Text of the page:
Since all of these have considerable crossover, I would suggest looking into the specific authors. This thread should help you out...

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1571 · February 17, 2012 at 7:41 PM

Joshua - Wish I could give you a star for your response! I get so tired of all this misinformation floating around.

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3450 · February 13, 2012 at 10:49 PM

IMHO, primal was Mark Sisson's attempt to create a marketing plan around paleo--name, logo, etc... Like the difference between cola and "Coca Cola." One's a generic name, and one refers to a specific cola product made by a specific company. Not that I have anything against someone marketing a product or making money. We all have to support ourselves somehow.

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1118 · February 13, 2012 at 5:49 PM

The way I understand it, the biggest difference, is that Primal allows some full fat dairy. In my opinion, I feel that Paleo is more rigid than Primal, when it comes to food rules. I think tubers and night shades are thought of as acceptable on Primal as well. That's my take, from the information I've read. Hopefully that's helpful...

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190 · February 13, 2012 at 5:51 PM

VERY helpful, thank you!

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37177 · February 13, 2012 at 11:00 PM

There's no statutory definition here. I use the umbrella term "ancestral eating" and I consider all the plans as variations under the same umbrella. Some recommend specific eating patterns and others engage in healthy dialogue about nutritional science: Archevore, Gnoll, Primal, Quilt, Cordain, Wolf, Jaminet, Kresser, CarbSane, Guyenet, etc.

They all have the same goal, they just differ slightly with regard to execution. The whole point is to maximize health, energy and longevity. Since humans aren't all the same, ALL the interpretations are correct for at least some of us.

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78407 · February 13, 2012 at 8:37 PM

Is one better for weightloss than the other? Or should I just experiment with it and see how my body responds?

Nobody knows. Everyone is far too busy redefining "paleo" and trying to think up excuses for why they need to add dairy and starches back into their diet. lol

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37177 · February 13, 2012 at 10:15 PM

I get along fine with home-made yogurt, but it definitely slows my weight loss as does large quantities of sweet fruit. For steady weight loss (1/2 to 1 lb per week) I eat moderate fruit and cream in my coffee but no yogurt. I don't eat a lot of starch either.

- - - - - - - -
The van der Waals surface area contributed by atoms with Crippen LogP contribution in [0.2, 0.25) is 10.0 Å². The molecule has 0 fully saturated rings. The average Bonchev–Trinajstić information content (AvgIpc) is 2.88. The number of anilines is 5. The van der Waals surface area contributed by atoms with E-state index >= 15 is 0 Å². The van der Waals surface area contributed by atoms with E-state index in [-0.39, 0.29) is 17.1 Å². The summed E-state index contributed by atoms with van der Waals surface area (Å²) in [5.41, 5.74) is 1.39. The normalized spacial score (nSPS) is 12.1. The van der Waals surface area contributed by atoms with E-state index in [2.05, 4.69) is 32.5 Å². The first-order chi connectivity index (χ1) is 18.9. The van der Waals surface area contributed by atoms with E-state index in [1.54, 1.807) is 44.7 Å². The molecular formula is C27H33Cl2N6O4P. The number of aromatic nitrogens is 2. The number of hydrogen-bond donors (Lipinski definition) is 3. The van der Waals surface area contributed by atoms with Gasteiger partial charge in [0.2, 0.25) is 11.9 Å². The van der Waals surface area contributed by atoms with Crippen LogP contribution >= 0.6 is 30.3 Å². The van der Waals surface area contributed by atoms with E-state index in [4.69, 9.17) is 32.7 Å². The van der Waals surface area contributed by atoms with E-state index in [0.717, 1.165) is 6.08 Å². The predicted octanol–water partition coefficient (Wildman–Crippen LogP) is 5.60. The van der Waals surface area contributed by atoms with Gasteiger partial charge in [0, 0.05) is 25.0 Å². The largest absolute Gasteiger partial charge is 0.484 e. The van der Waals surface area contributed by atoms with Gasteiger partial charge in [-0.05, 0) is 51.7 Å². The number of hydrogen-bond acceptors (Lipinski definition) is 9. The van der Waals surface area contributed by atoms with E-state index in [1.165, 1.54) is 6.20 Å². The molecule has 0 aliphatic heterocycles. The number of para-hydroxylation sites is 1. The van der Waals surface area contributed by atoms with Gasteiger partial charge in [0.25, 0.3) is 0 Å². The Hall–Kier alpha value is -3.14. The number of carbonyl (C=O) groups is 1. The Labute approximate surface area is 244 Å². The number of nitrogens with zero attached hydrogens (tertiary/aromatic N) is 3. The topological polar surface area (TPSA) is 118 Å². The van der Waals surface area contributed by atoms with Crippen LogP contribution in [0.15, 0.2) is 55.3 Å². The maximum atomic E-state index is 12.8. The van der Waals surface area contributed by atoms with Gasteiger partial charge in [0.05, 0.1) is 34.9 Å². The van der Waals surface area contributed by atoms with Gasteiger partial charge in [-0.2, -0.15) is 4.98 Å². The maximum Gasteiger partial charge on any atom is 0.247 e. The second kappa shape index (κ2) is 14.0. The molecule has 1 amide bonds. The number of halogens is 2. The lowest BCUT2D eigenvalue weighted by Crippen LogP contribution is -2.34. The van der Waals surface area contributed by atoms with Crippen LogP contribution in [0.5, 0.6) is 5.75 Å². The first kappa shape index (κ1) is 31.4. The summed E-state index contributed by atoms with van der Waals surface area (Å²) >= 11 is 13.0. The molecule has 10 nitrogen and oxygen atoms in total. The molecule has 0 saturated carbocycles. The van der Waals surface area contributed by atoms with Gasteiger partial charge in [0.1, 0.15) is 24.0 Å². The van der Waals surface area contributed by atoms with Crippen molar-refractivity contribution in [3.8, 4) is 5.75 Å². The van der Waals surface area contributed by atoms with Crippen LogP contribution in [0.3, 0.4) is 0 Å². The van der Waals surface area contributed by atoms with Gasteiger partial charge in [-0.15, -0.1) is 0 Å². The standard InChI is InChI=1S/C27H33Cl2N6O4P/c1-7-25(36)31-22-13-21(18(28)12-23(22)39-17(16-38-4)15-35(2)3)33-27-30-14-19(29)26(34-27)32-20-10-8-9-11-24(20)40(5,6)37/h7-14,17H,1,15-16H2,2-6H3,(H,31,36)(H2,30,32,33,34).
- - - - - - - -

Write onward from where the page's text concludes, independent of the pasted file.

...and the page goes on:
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15003 · February 13, 2012 at 10:49 PM

I consider primal to be paleo + dairy, largely because the original founding fathers of paleo (Cordain, Wolf) were anti-dairy and Mark Sisson (Mr. Primal Blueprint) was more dairy friendly.

Re your question about weight loss, a number of folks (like Tim Ferriss of 4 Hour Body fame) suggest avoiding dairy if weight loss is your goal. But experimenting and seeing what works for you is absolutely spot on. If you can tolerate dairy (and especially if you can get dairy products from grass-fed cows), it's certainly well worth considering.

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1571 · February 17, 2012 at 7:44 PM

Sisson actually mentions cutting dairy if you're having trouble loosing weight. Haven't read his book but found it on his blog: http://www.marksdailyapple.com/dairy-insulin/#axzz1mfbT6Ksr.

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10 · June 08, 2012 at 7:16 PM

I don't have much dairy - some cream once or twice a week and butter cos I can't find coconut oil anywhere. Du think this is slowing down my weightloss? I don't tend to have fruit other than a little rhubarb a few times a week the rest is just veggies protein and fats. Should I cut out all dairy du think?

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11683 · February 13, 2012 at 6:09 PM

In addition to allowing dairy, my understand is that Primal aims to be a bit more flexible, aiming for 80% compliance, whereas Paleo aims for 100%. For example Mark Sisson wrote that if he's in a restaurant with a nice-looking bread basket, he might indulge, whereas Robb Wolf wouldn't. Is that at all accurate, anyone?

F92e4ca55291c3f3096a3d4d3d854986
11683 · February 13, 2012 at 7:34 PM

Point taken, Joshua. (I knew someone would correct me!) Tyler, here's Sisson admitting to eating wheat http://www.marksdailyapple.com/grain-pain/#axzz1mIB24C3w

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955 · February 13, 2012 at 7:06 PM

I think the bread indulging has more to do with both of their severity of response to gluten. I've never heard Sisson mention "cheating" with bread, however, as I'm pretty sure he has to run to the bathroom, just like Wolf does, but I'd be interested to see the quote if it's out there.

246ebf68e35743f62e5e187891b9cba0
21400 · February 13, 2012 at 6:11 PM

The author of the Paleo Diet, Loren Cordain, originally advocated the 80/20 rule.